Published: January 22, 2019 by Ask The DirectorMillions of people are active on Facebook every single day. However, have you ever wondered what happens to your profile when you pass away? Does it remain frozen in time? Does it eventually disappear? As it turns out, that is up to you and your family. There are two options when it comes to handling your Facebook profile after death:
You can opt-in your setting to have your profile memorialized. Doing this means that it will be locked so that no one can log in as you, but your Facebook friends can still make posts and share memories. All of your previous posts and pictures will remain intact, and this can be an excellent way of letting others reminisce and helping to keep your memory alive.
You can also choose a legacy contact, which is a person from your friend list that you designate to manage your account. They cannot log in as you or read your messages, but they can make posts, change your profile and cover photos, and respond to friend requests.
You may decide that once you pass away, you want your Facebook account removed entirely. In this case, your entire profile and everything you have posted will permanently be deleted. Your family can also request to have the page removed after you die but must submit a special request with Facebook that must be approved. More information on how to delete your Facebook account can be found here.
You can also request to download and archive all of the information from your account, but that also must be approved by Facebook.
It can be a good idea to talk to your family ahead of time and let them know how you want your social media accounts handled and to choose the settings that align with your preferences.
Published: January 10, 2019 by Ask The Director
Typically, eulogies are given by just one or two people who are chosen by surviving family members. Most eulogies are given by close relatives, children, friends or members of a congregation. When selecting an individual to give a eulogy, it is important to select someone who is close to the deceased and can offer genuine words on the individual’s life and memories.
Those who are asked to deliver a eulogy may feel that there is a lot of pressure to deliver an exceptional speech. However, it is important to remember that this commemoration does not necessarily hold the speaker as the focus—as it is designed to honor the deceased. There are many ways to deliver a eulogy, and practice is recommended for those who are nervous about the speech.
It is recommended that in order to understand how their speech will play a part in the overall procession of the event, individuals speak with whoever is arranging the funeral service. Eulogies are typically brief, lasting only a few minutes.
Those preparing for a eulogy are encouraged to make an outline to deliver a smooth speech and to make sure to address the audience in order to connect with the entire crowd. Exploring a significant memory, even humorous or emotional, can be a great way to emphasize the personality and values of the deceased.
Wakes are more informal than funeral services and offer more time and flexibility for individuals to share their memories and well wishes with loved ones. While only one or two individuals may be asked to provide a eulogy at a funeral service, other loved ones may have a chance to deliver a speech at the wake.
Published: December 27th, 2018 by Ask The DirectorWhen a loved one dies, you’re suddenly forced to make a lot of tough decisions about cremation, burial, and memorialization. One of the biggest challenges is mastering the terminology; simply put, cremation entails a lot of "lingo" that you may be unfamiliar with. For example, what’s a columbarium?
This is a structure, typically found in a cemetery or church setting, with different compartments or niches in it for placing urns. These structures serve as mausoleums and provide a way for you to give your loved one’s cremated remains a final resting place.
Another term you might come across is cremains—and this one you can probably guess all on your own! It’s simply a portmanteau of cremated remains, that is, the "ashes" produced in the cremation process.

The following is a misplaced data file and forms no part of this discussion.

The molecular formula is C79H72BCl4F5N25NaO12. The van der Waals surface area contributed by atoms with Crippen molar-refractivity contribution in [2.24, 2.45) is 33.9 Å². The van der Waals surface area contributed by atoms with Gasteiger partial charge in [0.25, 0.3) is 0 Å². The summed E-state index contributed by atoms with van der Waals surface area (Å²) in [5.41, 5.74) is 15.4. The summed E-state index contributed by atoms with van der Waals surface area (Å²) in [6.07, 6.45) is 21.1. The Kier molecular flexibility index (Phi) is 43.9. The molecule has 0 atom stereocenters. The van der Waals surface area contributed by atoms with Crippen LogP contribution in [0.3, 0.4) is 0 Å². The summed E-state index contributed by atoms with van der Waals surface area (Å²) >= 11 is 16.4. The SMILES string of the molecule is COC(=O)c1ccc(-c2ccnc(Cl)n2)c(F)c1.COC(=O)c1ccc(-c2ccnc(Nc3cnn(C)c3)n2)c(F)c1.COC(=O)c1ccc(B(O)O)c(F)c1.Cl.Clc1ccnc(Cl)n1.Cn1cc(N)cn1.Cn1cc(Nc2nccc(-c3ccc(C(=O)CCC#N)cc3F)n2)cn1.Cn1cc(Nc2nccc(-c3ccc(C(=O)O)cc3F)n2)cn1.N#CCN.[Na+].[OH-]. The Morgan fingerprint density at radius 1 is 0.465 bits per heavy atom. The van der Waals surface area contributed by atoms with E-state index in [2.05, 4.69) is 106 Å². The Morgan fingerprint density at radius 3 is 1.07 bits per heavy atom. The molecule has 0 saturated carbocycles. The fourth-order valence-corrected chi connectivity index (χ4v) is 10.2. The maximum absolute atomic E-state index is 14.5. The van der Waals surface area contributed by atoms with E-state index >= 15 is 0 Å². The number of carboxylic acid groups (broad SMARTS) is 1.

Disposition is the act of placing cremains in their final resting place—whether that’s in a cemetery, a memorial garden, or elsewhere. Entombment specifically refers to burial in a mausoleum. Finally, internment refers to a burial of cremated remains in the ground or in a mausoleum. This is not to be confused with inurnment, which refers to the placement of cremated remains in an urn.
An urn, of course, is simply the container in which you place cremated remains. You might memorialize this urn in your home for a season, but most of the time the urn finds its final destination in a cemetery. One final term to know is niche, which refers to the place in a columbarium where you might place your loved one’s urn.
Knowing some of these terms can help you feel more confident as you seek to make the best decisions for your loved one, or even when pre-planning your own cremation and funeral. Contact a local funeral provider for additional assistance and guidance
Published: December 13th, 2018 by Ask The DirectorWhen a loved one dies, surviving family members are faced with many responsibilities—including the responsibility to alert other friends and family members as to what has happened. In the age of social media, making a death announcement is more complicated than ever before, and it is important to approach this task with the appropriate etiquette.
An important step is to enlist the help of a funeral home director. Make sure you get planning underway before making any sort of formal announcement about the location of the funeral or memorial service. Only publish the obituary once confirmation is received about the availability of a church, funeral home, or other locations. In the obituary, you will want to specify the time and location of the memorial service, but before doing so it is critical to confirm the availability of the venue in question along with any necessary vendors, such as an officiant or caterer. This is something a funeral home director can assist in.
In addition, funeral home directors are skilled in regards to sensitivity, compassionately discussing matters related to death. During a season of grief, you may have a hard time articulating the passage of your loved one, but a funeral home director can be invaluable in helping you craft a message.
As for social media etiquette, the most important thing is to abstain from posting online until you have had a chance to speak directly with family members and other important people. Ensure that you make specific, one-on-one announcements before you make any kind of a more general update.
Telling others about the death of a loved one is never easy, but even so: Following the right protocol is important. Speak with your funeral director about any questions.
Published: December 5th, 2018 by Ask The DirectorNobody likes dwelling on mortality, and conversations about death tend to be "downers"—not least during the otherwise-joyful holiday season. And yet, talking candidly with your family members about end-of-life issues is imperative. And for many families, the holiday season is the best time to do it, simply because the whole family is actually together.